"Elephant Man" case presented: March 17, 1885
The strange case of a young Londoner who has become known as the "Elephant Man" is presented to the Pathological Society of London by a surgeon named Dr. Frederick Treves. The doctor is searching for answers, so he describes in detail the horrific condition of his patient, whose real name is Joseph Carey Merrick. The man's head is covered by flaps of spongy skin and swollen to a circumference of three feet, his right wrist is more than a foot around, his skin pockmarked with warty growths and his jaw is so deformed that his speech is unintelligible. But no one can provide an explanation. Merrick himself believes what his parents had always told him--that his mother had been badly frightened by a fairground elephant when she was pregnant with him.
Merrick had left home at the age of 17 after his father beat him because he was unable to earn money selling items door-to-door. Eventually, he had turned to putting himself on display as "Half-a-Man and Half-an-Elephant." The shop where he had been exhibited was across the street from the London Hospital, which is how Treves had come to know him and become intrigued by his condition.
The following year, in 1886, a tour through Europe ended badly for Merrick when his road manager robbed and abandoned him in Brussels. Somehow, even though no one could understand his speech, he made his way back to London. Police there weren't sure what to do with him until they found Dr. Treves' card in his possession. They contacted the doctor and he came and retrieved Merrick, taking him back to London Hospital. Treves arranged for Merrick to live there in a specially designed room that, on the doctor's orders, did not include a mirror. And Merrick actually became a bit of a celebrity in London's high society--even the then Princess of Wales paid him a visit.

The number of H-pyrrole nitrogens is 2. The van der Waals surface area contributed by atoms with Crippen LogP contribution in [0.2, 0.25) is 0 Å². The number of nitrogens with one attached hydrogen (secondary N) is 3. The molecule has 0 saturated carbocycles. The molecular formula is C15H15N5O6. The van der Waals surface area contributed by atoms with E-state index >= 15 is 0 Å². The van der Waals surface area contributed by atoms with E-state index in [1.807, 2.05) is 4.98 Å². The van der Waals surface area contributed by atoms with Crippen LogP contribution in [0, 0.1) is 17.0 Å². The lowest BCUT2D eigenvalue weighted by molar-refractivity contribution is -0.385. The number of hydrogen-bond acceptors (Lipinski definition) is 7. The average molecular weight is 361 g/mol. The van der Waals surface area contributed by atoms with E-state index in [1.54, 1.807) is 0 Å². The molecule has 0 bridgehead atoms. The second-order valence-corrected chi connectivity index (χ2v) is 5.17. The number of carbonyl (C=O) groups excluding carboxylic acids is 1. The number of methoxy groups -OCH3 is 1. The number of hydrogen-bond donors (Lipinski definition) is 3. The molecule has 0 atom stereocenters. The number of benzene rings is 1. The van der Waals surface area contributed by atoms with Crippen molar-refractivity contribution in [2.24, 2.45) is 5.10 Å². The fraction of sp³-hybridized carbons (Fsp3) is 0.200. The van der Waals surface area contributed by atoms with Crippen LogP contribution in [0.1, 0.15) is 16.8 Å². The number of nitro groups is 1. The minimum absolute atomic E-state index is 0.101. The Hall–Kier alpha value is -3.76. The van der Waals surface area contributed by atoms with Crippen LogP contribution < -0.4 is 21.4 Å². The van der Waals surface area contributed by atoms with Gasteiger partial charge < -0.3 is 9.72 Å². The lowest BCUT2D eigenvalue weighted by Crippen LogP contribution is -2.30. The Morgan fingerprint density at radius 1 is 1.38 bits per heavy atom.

But Merrick lived only four more years. On an April afternoon in 1890, he was found dead in his bed. He was only 27 years old. The official cause of death was asphyxia, apparently caused by the weight of his head as he tried to lay down. Merrick had always slept sitting up for that reason, but had told Treves numerous times that he wanted to sleep "like other people." The doctor surmised that's what killed him.
Merrick's tragic story was revived by the play "The Elephant Man," which made its debut on Broadway in 1979. Among those who played the role of Joseph Merrick were Bruce Davison, David Bowie and Mark Hamill. A movie by the same name and directed by David Lynch opened a year later.
A few years after that, in 1986, scientists diagnosed Merrick's condition as an extremely rare genetic condition known as Proteus syndrome, which results in the asymmetrical growth of body parts. More recently, in 2011, other researchers found that it was the result of a single mutation of a single gene, a one in a billion chance.
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